People who would never tolerate a colony of rats living around their trash cans will turn a blind eye towards bird droppings on the can’s lid. When homeowners think of pest management, they automatically think of controlling termites, spiders, ants, and rodents. Birds usually are not considered major pests, but they can and do cause serious problems for people. The general public’s affection toward birds translates into a serious underestimation of the health risks associated with birds.

Birds and their droppings can carry over 60 diseases that are fungal, bacterial, viral, and protozoal. Many of them are airborne and can be transferred to humans just by being around droppings. When dried bird feces is disturbed, microscopic pieces break off and become airborne. These airborne particles can contain dormant fungi and/or bacteria. When breathed into the lungs, the warm, moist environment of the lung lining provides a breeding ground for the infectious agents.

Histoplasmosis is a respiratory disease from a fungus growing in dried bird droppings. Common symptoms are flu-like in nature: coughing, elevated temperature, difficulty breathing, and general weakness, which last two to four days. For the vast majority, the body’s defenses will contain the fungus before symptoms appear but in a small percentage of cases, major infection causing long term disability and even death occurs. Some people are more likely than others to become ill. People who are more likely to get diseases from bird droppings include young children, organ transplant patients, people with HIV/AIDS, and people being treated for cancer. It is worth noting that there is no known medical cure for internal fungal infections. After the Northridge earthquake, several thousand people came down with a flu-like respiratory ailment, which was called Valley Fever. It was caused by people breathing in airborne debris filled with histoplasmosis spores, which was stirred up by the earthquake.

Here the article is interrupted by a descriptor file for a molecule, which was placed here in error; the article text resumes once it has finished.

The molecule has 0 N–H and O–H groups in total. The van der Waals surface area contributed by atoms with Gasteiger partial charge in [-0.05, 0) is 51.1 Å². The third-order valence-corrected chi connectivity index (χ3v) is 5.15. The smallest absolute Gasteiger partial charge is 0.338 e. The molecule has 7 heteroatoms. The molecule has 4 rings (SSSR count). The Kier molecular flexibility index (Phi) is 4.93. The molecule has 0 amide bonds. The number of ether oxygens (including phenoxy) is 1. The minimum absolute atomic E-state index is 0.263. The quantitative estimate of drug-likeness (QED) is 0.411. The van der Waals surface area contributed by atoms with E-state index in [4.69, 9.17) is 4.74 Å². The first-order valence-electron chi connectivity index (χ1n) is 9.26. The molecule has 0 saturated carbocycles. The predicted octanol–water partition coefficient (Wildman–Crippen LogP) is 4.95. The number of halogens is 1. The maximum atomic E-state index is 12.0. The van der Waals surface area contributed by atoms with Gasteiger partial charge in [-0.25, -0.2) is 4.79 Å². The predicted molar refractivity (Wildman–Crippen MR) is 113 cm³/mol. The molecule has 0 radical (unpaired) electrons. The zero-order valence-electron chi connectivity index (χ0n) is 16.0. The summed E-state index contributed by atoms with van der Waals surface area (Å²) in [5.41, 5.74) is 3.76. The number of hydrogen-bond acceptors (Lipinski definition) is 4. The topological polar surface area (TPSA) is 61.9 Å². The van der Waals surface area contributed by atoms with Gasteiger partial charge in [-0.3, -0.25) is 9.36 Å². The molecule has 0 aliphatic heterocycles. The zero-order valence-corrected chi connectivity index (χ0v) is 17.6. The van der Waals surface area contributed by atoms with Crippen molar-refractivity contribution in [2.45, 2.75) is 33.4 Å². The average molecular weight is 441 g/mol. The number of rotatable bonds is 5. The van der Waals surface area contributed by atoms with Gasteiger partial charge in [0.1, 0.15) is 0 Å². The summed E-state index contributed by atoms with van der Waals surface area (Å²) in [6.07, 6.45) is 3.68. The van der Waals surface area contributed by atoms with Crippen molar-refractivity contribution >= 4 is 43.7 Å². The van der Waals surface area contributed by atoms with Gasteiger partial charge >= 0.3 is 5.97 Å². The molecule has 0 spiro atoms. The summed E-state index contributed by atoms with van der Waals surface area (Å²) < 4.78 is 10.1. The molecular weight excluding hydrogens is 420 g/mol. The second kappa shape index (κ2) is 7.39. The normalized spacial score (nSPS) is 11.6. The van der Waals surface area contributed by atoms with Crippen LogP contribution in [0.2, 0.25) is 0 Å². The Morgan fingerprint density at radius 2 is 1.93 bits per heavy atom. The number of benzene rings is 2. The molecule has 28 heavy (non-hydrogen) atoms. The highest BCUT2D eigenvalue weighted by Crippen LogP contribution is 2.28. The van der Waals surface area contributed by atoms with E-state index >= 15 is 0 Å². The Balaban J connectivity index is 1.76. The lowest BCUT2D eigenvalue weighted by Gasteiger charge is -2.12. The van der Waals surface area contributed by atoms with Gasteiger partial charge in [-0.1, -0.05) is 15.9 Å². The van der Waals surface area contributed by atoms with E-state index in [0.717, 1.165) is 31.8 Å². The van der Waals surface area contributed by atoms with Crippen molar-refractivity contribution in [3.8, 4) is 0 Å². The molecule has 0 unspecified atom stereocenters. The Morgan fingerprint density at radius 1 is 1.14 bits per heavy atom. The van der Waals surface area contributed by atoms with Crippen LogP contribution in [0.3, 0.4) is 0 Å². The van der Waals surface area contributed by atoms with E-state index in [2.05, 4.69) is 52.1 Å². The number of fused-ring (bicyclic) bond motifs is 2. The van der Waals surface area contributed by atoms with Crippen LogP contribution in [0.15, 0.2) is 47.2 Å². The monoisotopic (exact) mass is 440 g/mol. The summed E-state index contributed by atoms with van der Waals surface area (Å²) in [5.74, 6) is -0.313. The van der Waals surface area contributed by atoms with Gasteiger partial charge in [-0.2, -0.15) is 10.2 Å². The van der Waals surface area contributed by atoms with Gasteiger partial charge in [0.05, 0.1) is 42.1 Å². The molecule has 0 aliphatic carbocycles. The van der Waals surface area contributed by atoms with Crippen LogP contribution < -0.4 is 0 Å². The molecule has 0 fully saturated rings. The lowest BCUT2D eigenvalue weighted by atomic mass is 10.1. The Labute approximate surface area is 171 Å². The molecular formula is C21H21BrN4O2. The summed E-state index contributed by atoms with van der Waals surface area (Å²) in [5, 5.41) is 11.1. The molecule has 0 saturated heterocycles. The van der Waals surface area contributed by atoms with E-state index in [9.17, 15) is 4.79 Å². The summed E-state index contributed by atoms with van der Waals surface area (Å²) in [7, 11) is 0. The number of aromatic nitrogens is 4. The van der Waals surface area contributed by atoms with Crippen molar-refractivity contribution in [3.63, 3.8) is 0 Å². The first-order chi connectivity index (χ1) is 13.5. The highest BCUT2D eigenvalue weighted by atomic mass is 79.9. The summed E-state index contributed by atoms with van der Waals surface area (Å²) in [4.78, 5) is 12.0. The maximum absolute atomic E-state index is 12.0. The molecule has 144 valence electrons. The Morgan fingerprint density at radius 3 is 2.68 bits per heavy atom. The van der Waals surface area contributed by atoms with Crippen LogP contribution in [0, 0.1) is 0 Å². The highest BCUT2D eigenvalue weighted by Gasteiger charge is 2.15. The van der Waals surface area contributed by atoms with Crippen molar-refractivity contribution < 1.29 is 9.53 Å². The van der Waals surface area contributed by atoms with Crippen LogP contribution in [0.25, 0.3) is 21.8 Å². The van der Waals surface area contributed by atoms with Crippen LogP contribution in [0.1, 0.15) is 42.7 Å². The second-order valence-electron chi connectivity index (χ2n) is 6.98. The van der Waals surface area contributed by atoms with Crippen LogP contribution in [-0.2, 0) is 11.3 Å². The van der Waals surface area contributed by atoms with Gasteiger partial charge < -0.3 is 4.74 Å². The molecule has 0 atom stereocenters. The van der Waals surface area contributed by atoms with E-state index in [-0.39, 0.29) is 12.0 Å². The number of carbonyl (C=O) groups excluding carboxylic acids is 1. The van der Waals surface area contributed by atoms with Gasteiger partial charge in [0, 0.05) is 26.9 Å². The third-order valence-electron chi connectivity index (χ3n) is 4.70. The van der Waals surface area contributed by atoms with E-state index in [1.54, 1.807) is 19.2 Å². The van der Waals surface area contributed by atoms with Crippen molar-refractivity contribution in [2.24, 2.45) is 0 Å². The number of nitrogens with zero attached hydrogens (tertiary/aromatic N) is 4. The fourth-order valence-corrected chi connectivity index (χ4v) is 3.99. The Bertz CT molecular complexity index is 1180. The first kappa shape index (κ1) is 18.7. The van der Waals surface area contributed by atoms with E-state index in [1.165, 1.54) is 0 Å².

Salmonellosis often occurs as ‘food posioning’ and can be traced to pigeons, starlings and sparrows. The bacteria is found in bird droppings. Many homeowners place their contaminated trash cans on the side of their home right next to the air conditioning unit. Dust from droppings can be sucked through the air conditioner, contaminating food and cooking surfaces in homes.

The best way to prevent exposure to this health risk is to keep your trash cans clean and sanitized. Do not ignore the bird droppings on the lids of trash cans, as every time you open the lid to dispose of waste, you may also be exposing yourself to a health hazard.

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